Scott Morrison is seen through a TV camera viewfinder (Image: AAP/Lukas Coch)
Scott Morrison seen through a TV camera viewfinder (Image: AAP/Lukas Coch)

Maybe it was seeing that painting of the soaring eagle that spoke to me and told me I had been chosen for such a time as this, but — what the hell — someone’s got to say it out loud: journalists, just stop it. 

You are fiddling while democracy burns. 

Last week a television reporter bellowed at Anthony Albanese, demanding he recite the six points of Labor’s NDIS platform. And when Albanese stumbled, the reporter’s Channel Nine colleague crowed that this was “journalism at its best”. Yes, really. 

So, while journalists are being imprisoned and intimidated in China, Hong Kong and Russia, and while Maria Ressa fights the raging spread of fake news in the Philippines and is arrested and charged for criticising President Rodrigo Duterte, some Nine bozo thinks that tripping up the opposition leader is Journalism At Its Best.

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Thus we can see how far Australian journalism has disappeared up its own fundamental.

Oh, hang on. It actually went a bit further. That very same day, on Q+A, the ABC’s David Speers pursued Albanese over NDIS-gate like a terrier. Just wouldn’t let it go, even though it had less than zero to do with how you would govern a country. (Ha! Or would it? Was Albanese now “gaffe-prone”? That subject itself was to be dissected on ABC journo forums, which operate like some weird circle jerk.) 

As Speers pursued Albanese down several rabbit holes, I could swear I heard Mike Moore’s old Frontline executive producer egg on the host with a “Go get him, Tiger”.

That didn’t happen. But what I did hear next day from an old ABC colleague — as NDIS-gate reverberated across the national broadcaster — was this: “They’re not sure if the Liberals might get in and they’re terrified of a night of the long knives.”

Well, if that’s what a whiff of fear does, then for goodness sake don’t have them telling truth to power in say… oh, just about any Middle Eastern dictatorship.

Whether belligerent, frightened or in a nauseating pursuit of fame, the band of journalists covering the federal election have made themselves the story in the worst possible way. The big political parties might be facing their own watershed. Journalists are staring oblivion in the face.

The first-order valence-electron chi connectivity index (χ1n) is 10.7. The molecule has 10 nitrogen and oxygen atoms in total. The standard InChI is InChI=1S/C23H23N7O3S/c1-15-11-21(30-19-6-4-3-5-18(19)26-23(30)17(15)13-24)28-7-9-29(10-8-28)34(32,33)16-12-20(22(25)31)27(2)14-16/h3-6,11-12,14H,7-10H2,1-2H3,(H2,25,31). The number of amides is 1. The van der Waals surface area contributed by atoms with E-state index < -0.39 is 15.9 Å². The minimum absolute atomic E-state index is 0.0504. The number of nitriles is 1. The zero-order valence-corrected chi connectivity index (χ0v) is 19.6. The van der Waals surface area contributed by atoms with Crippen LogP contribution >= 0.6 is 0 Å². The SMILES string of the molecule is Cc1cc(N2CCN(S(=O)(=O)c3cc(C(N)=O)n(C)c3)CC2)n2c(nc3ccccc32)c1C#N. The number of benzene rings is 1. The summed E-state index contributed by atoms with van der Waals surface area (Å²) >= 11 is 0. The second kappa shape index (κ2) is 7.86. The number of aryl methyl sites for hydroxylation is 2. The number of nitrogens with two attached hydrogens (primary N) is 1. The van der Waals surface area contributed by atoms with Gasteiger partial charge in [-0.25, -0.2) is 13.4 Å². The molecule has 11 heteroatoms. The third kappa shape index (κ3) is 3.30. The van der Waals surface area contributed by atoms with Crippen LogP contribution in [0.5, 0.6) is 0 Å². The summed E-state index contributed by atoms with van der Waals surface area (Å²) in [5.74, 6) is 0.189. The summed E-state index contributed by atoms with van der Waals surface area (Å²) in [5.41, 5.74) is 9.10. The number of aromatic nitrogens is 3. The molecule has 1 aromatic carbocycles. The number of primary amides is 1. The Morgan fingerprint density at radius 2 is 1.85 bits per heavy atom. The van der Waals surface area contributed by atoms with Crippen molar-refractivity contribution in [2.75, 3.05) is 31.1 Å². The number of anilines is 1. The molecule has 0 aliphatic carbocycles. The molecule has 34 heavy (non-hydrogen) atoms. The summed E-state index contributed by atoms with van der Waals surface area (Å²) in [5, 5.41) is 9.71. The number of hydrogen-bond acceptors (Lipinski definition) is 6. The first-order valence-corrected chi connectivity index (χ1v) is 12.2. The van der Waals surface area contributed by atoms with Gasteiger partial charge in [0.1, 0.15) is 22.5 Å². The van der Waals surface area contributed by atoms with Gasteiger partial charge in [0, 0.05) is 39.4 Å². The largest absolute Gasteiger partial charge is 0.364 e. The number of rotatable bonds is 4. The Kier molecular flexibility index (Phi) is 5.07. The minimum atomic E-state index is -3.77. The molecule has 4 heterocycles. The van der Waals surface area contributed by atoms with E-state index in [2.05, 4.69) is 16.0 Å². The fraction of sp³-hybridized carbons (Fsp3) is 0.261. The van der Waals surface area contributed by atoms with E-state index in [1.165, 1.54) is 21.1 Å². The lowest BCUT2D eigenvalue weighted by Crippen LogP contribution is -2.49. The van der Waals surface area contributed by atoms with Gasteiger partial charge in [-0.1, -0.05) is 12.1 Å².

A study released last week by the journalists’ union, the MEAA, showed a dramatic shift in the profession’s standing, with 86% of journalists surveyed considering that public trust in journalism had worsened over the past 10 years.

Where to begin with the problems? Lack of resources. Fewer staff. The warping effect of social media. Sure, journalism is an industry but it doesn’t exist as a single entity that could be reformed — even though it is now in desperate shape.

A royal commission can’t fix journalism as it might fix aged care or veterans’ services. Journalists are going to have to save themselves. Here’s how they could start.

First, understand that the Australian government has gone a long way down the road of destroying pillars of democracy. The rate of destruction of accountability and judicial bodies and the government’s hostility to transparency and truth are actually undermining Australian democracy. That this destruction is being led by the prime minister should weigh heavily on what journalists do.

Second, use your platform to represent the public interest rather than to gather 10-second promo material for your network or tweetable content to build your miserable social media profile. Here’s an example of some genuine public interest areas you could pursue:

  • growth of poverty and homelessness (not a great promo, I know)
  • housing inequality
  • use of public money for party political purposes

Third, come to terms with the fact that if there is a fall in trust in journalism — and with it an alienation from politics and a loss of interest in maintaining democracy — then that is happening on your watch and is directly your concern. If a journalist is asking stupid questions, stand up and call them out. The standard you walk past, blah blah.

Fourth, do the hard work of journalism — find facts and prosecute a case. Don’t imagine that gotcha questions are Journalism At Its Best. You are further alienating public trust and helping charlatans with the gift of the gab into positions of power.

And a special note to TV hunks and hunkettes: it’s not enough to impersonate someone who is authoritative. 

Here’s a handy “how to” guide on being a journalist, in case you haven’t seen it: it’s the MEAA Jounalist Code of Ethics.

Maybe you should ask Albo if he can name all 12 points. Can you?